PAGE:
• Former Colombian President Andres Pastrana, who in 1999 granted a demilitarized zone the size of Switzerland to the Revolutionary Armed Forces of Colombia (FARC) in order to facilitate peace talks only to see them fall apart in 2002, has come out against the current peace process with the FARC. In an interview with El Espectador, the former president told the paper he believes that President Juan Manuel Santos is overstepping the limits of his office, as he was not elected on a platform to promote dialogue and thus “does not have a mandate for peace.”
  • The AP reports that in response to the ongoing trial against former Guatemalan dictator Efrain Rios Montt, a group of retired Guatemalan soldiers and their families have launched a campaign to defend the military and deny that genocide ever took place in the country. The group does not appear to have much momentum, however, and the news agency noted that so far it includes just 24 people.
  • Meanwhile, the Open Society Justice Initative’s RiosMontt-Trial.org offers a detailed account of the testimony presented by civilian victims of military violence on Friday, the fourth day of the trial. The site also features a description of the 13-year struggle to bring Rios Montt to trial, written by international lawyer Almudena Bernabeu.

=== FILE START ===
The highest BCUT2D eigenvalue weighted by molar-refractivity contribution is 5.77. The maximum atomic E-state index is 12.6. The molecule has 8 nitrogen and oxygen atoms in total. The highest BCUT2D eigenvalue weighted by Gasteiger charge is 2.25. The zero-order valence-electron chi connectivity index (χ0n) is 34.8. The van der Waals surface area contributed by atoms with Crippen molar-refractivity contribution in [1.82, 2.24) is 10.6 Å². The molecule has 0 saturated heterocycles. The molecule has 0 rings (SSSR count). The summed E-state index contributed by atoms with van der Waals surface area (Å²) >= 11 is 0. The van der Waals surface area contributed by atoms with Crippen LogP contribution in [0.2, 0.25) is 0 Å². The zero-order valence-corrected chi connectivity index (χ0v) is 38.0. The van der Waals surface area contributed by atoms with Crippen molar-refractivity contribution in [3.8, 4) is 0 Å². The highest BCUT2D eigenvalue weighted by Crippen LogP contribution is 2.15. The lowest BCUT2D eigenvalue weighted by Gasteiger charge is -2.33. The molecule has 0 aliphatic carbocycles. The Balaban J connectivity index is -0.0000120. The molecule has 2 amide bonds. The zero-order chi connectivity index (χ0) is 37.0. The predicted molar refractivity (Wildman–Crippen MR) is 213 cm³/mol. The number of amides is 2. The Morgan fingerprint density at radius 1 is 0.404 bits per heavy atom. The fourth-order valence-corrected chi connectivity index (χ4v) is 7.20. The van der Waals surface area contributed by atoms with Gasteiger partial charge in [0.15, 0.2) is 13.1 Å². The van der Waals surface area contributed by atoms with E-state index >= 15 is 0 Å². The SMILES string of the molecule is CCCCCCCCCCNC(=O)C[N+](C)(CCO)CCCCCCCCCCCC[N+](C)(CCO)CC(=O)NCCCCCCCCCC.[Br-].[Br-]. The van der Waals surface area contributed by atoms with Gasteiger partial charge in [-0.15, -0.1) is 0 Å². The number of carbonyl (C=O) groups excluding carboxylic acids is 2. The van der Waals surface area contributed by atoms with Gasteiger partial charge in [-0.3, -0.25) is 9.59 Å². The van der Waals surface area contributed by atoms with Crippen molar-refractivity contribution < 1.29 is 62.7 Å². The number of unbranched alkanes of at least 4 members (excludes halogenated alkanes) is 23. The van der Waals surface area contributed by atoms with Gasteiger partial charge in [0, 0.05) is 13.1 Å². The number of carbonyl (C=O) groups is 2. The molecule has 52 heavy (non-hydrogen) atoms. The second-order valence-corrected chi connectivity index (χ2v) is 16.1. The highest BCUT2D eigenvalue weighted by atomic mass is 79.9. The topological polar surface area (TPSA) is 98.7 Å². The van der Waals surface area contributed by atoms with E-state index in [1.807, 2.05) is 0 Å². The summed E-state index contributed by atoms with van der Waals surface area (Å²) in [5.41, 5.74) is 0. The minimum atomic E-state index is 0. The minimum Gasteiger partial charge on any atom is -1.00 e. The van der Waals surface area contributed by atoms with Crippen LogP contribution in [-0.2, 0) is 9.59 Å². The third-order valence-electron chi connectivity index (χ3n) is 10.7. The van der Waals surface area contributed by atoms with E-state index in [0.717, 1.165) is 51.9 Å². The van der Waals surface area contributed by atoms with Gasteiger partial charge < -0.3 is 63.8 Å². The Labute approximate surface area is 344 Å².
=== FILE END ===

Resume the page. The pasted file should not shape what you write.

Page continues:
• The Brazilian government is hoping to speed up slowing economic growth by promoting immigration. Brazilian Secretary of Strategic Affairs Ricardo Paes de Barros told the Miami Herald that the government wants to raise the percentage of foreign-born Brazilians to 2 or 3 percent of the population, up from just .2 percent. The paper notes that to meet this goal, the country must accept as many as 6 million immigrants.
  • The Global Post looks at the Bolivian government’s regulated coca cultivation strategy, which has brought about a reduction in overall coca growth in the country. The article asks if the government’s “softer strategy” may be a better approach to drug policy than the U.S.-designed strategies currently being employed in Peru and Colombia.
  • Polling ahead of Paraguay’s April 21 presidential election shows that millionaire businessman Horacio Cartes of the Colorado Party is the frontrunner in the race, with support from 42.7 percent of respondents. His nearest rival is Efrain Alegre, of the Liberal Party, with 29.2 percent, according to a poll published Sunday in Ultima Hora.